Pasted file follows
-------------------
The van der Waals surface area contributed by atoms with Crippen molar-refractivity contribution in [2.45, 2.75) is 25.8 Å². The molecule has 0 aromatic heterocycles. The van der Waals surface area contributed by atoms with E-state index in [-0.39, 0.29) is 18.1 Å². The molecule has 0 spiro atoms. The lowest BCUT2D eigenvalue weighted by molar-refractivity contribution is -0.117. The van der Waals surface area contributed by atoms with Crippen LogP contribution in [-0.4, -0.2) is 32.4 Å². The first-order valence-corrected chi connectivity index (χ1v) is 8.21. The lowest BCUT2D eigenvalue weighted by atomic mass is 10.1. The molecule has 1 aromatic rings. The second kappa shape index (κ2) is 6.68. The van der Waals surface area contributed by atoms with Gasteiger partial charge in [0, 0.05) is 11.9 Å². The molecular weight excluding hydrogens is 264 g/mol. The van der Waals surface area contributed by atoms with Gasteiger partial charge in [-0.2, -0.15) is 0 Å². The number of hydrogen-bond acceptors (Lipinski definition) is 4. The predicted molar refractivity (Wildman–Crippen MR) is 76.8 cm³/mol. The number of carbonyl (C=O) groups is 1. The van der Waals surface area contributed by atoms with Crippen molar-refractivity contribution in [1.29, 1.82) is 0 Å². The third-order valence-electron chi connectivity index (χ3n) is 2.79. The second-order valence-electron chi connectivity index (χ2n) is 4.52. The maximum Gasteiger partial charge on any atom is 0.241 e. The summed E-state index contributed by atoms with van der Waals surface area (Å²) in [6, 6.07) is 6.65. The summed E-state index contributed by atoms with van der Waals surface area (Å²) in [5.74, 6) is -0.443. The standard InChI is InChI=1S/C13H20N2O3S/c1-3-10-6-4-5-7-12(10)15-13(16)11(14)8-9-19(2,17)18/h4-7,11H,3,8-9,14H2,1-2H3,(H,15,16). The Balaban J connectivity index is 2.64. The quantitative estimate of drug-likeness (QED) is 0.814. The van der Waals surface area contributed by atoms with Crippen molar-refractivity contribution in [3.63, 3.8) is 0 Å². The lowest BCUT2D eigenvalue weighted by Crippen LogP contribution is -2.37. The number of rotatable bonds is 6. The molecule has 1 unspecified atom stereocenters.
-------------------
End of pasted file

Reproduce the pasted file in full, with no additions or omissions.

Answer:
The van der Waals surface area contributed by atoms with Crippen molar-refractivity contribution in [2.45, 2.75) is 25.8 Å². The molecule has 0 aromatic heterocycles. The van der Waals surface area contributed by atoms with E-state index in [-0.39, 0.29) is 18.1 Å². The molecule has 0 spiro atoms. The lowest BCUT2D eigenvalue weighted by molar-refractivity contribution is -0.117. The van der Waals surface area contributed by atoms with Crippen LogP contribution in [-0.4, -0.2) is 32.4 Å². The first-order valence-corrected chi connectivity index (χ1v) is 8.21. The lowest BCUT2D eigenvalue weighted by atomic mass is 10.1. The molecule has 1 aromatic rings. The second kappa shape index (κ2) is 6.68. The van der Waals surface area contributed by atoms with Gasteiger partial charge in [0, 0.05) is 11.9 Å². The molecular weight excluding hydrogens is 264 g/mol. The van der Waals surface area contributed by atoms with Gasteiger partial charge in [-0.2, -0.15) is 0 Å². The number of hydrogen-bond acceptors (Lipinski definition) is 4. The predicted molar refractivity (Wildman–Crippen MR) is 76.8 cm³/mol. The number of carbonyl (C=O) groups is 1. The van der Waals surface area contributed by atoms with Crippen molar-refractivity contribution in [1.29, 1.82) is 0 Å². The third-order valence-electron chi connectivity index (χ3n) is 2.79. The second-order valence-electron chi connectivity index (χ2n) is 4.52. The maximum Gasteiger partial charge on any atom is 0.241 e. The summed E-state index contributed by atoms with van der Waals surface area (Å²) in [6, 6.07) is 6.65. The summed E-state index contributed by atoms with van der Waals surface area (Å²) in [5.74, 6) is -0.443. The standard InChI is InChI=1S/C13H20N2O3S/c1-3-10-6-4-5-7-12(10)15-13(16)11(14)8-9-19(2,17)18/h4-7,11H,3,8-9,14H2,1-2H3,(H,15,16). The Balaban J connectivity index is 2.64. The quantitative estimate of drug-likeness (QED) is 0.814. The van der Waals surface area contributed by atoms with Crippen molar-refractivity contribution in [3.63, 3.8) is 0 Å². The lowest BCUT2D eigenvalue weighted by Crippen LogP contribution is -2.37. The number of rotatable bonds is 6. The molecule has 1 unspecified atom stereocenters.